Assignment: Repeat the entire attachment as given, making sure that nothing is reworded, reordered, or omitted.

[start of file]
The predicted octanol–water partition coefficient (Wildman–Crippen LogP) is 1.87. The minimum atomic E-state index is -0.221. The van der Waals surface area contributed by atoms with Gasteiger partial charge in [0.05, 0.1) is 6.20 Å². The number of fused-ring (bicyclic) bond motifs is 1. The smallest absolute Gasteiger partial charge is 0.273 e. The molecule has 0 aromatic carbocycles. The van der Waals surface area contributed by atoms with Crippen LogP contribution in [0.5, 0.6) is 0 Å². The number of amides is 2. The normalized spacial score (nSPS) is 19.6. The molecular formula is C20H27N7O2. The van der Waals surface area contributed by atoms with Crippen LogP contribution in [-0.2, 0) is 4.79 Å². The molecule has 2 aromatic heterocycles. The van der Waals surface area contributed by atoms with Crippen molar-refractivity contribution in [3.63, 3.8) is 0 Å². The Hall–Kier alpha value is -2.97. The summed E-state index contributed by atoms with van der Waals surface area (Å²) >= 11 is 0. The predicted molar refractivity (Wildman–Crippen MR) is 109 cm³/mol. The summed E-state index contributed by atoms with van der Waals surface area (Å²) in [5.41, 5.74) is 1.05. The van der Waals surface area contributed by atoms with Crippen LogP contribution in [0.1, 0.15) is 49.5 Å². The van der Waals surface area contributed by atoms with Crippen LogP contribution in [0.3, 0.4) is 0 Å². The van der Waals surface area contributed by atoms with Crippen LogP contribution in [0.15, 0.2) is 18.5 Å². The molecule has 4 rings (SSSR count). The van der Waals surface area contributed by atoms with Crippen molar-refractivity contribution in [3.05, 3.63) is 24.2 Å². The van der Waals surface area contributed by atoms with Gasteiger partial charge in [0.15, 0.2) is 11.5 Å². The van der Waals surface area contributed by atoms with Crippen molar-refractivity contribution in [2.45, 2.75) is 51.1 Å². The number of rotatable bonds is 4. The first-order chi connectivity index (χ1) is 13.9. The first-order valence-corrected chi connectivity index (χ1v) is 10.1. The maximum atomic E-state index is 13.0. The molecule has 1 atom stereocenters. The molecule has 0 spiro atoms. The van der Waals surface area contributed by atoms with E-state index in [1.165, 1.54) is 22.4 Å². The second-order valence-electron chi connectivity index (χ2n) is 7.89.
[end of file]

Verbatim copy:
The predicted octanol–water partition coefficient (Wildman–Crippen LogP) is 1.87. The minimum atomic E-state index is -0.221. The van der Waals surface area contributed by atoms with Gasteiger partial charge in [0.05, 0.1) is 6.20 Å². The number of fused-ring (bicyclic) bond motifs is 1. The smallest absolute Gasteiger partial charge is 0.273 e. The molecule has 0 aromatic carbocycles. The van der Waals surface area contributed by atoms with Crippen LogP contribution in [0.5, 0.6) is 0 Å². The number of amides is 2. The normalized spacial score (nSPS) is 19.6. The molecular formula is C20H27N7O2. The van der Waals surface area contributed by atoms with Crippen LogP contribution in [-0.2, 0) is 4.79 Å². The molecule has 2 aromatic heterocycles. The van der Waals surface area contributed by atoms with Crippen molar-refractivity contribution in [3.63, 3.8) is 0 Å². The Hall–Kier alpha value is -2.97. The summed E-state index contributed by atoms with van der Waals surface area (Å²) >= 11 is 0. The predicted molar refractivity (Wildman–Crippen MR) is 109 cm³/mol. The summed E-state index contributed by atoms with van der Waals surface area (Å²) in [5.41, 5.74) is 1.05. The van der Waals surface area contributed by atoms with Crippen LogP contribution in [0.1, 0.15) is 49.5 Å². The van der Waals surface area contributed by atoms with Crippen LogP contribution in [0.3, 0.4) is 0 Å². The van der Waals surface area contributed by atoms with Crippen LogP contribution in [0.15, 0.2) is 18.5 Å². The molecule has 4 rings (SSSR count). The van der Waals surface area contributed by atoms with Crippen molar-refractivity contribution in [3.05, 3.63) is 24.2 Å². The van der Waals surface area contributed by atoms with Gasteiger partial charge in [0.15, 0.2) is 11.5 Å². The van der Waals surface area contributed by atoms with Crippen molar-refractivity contribution in [2.45, 2.75) is 51.1 Å². The number of rotatable bonds is 4. The first-order chi connectivity index (χ1) is 13.9. The first-order valence-corrected chi connectivity index (χ1v) is 10.1. The maximum atomic E-state index is 13.0. The molecule has 1 atom stereocenters. The molecule has 0 spiro atoms. The van der Waals surface area contributed by atoms with E-state index in [1.165, 1.54) is 22.4 Å². The second-order valence-electron chi connectivity index (χ2n) is 7.89.